Murray sets sights on turning clay to silver in France
Unlike England's cricket team, Andy Murray has never lost to an Australian. And at no point in his untroubled win over Nick Kyrgios here yesterday did he look like interrupting a sequence of wins that stretched back over 11 matches and six different Antipodean opponents. Perhaps Trevor Bayliss should give him a call.
Unusually, for a player whose instincts lean heavily towards caution, Murray insisted later he has never been in better shape to win the French Open, although he knows he must play better in the second week than he has done in the first. He beat Argentinian Facundo Arguello without fuss, dropped a set against the bullish Joao Sousa and, despite serving below his best, tamed a wounded Kyrgios 6-4, 6-2, 6-3 over two hours in the third round yesterday.
"Definitely coming into the tournament, is the best I have played on clay; the results would obviously suggest that," he said, reflecting on the first clay titles of his career, in Munich and Madrid, where he beat Rafael Nadal in the final.
"I'd never won a clay court tournament, never been to the final or had many wins against any of the top guys on the clay. In Madrid, I managed to do that against Kei [Nishikori], Milos [Raonic] and Rafa. I played some very good matches there.
"Winning the tournament and changing my schedule helped a lot. I never played any of the smaller events on the tour on clay before. I feel that that was a good decision from me and my team. Also, physically, I gave myself time to get used to the surface, one I struggled on with my back for a few years, and gave myself a proper training period, built it up slowly, and made a few changes to the way that I prepared for this clay court season."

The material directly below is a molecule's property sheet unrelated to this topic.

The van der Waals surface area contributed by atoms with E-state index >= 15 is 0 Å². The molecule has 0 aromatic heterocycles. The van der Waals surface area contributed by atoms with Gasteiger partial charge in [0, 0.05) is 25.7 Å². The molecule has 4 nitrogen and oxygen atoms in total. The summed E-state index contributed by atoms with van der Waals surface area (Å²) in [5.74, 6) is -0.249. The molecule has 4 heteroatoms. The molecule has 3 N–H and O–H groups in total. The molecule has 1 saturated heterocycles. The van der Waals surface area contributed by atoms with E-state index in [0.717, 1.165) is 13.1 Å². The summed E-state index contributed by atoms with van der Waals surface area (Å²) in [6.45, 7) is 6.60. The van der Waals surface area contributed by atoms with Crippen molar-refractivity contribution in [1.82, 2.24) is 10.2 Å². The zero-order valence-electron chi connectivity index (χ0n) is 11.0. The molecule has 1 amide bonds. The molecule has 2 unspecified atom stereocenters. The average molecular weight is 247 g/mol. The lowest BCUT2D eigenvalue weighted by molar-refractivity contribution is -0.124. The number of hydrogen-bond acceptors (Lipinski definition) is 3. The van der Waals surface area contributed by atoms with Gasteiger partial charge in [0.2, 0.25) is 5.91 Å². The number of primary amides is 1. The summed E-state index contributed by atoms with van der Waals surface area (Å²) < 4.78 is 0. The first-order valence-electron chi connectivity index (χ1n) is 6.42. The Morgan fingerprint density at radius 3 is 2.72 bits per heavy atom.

However, when told that 68 per cent of ITV viewers thought he was going to win the title, Murray responded: "That seems very high, when you've still got Rafa, Roger [Federer] and Novak [Djokovic] in the tournament, but I'll give it my best shot. I haven't played as well so far as I did in Madrid. I'll need to get better if I want to go further."
Murray has reason to feel good about his game, having now won all 13 of his matches on clay this summer. He has not only improved his movement but, for the first time, according to his coach Amelie Mauresmo, he has been able to train with the intensity that got him to two slam titles and an Olympic gold medal.
Kyrgios, nursing a sore elbow and wrist that blew up on him in the second set, said later, "I've got a lot of respect for Andy. He's only done good things for me and helped me out. I want all the best for him. I think he can do well this week. He's definitely got the game and he can do well. He plays great on clay. He's been having a great season."
Murray thought he might be playing David Goffin in the fourth round, but he quickly readjusted his sights to Jeremy Chardy, who beat the 17th seed with apparent ease 6-3, 6-4, 6-2 also yesterday. The 28-year-old Frenchman, ranked 45 in the world, beat Murray on the hardcourt of Cincinnati three years ago, but has lost their other five encounters, the most recent on clay in Rome a couple of weeks ago, before Murray withdrew from the tournament to rest ahead of Roland Garros after a tiring run on the surface he says is his least favourite - but obviously no longer the pit of doom that some people imagine.
Kyrgios had to take a medical timeout before the third set but his power had all but evaporated. "I have done so much [to fix his injuries] and it's pretty heartbreaking going out there and something like that holding you back. I am entered in a couple of tournaments, and I will do everything I can to get ready for Wimbledon. That's my best chance to win a grand slam." Even in defeat, Kyrgios talks like a winner.
Sunday Indo Sport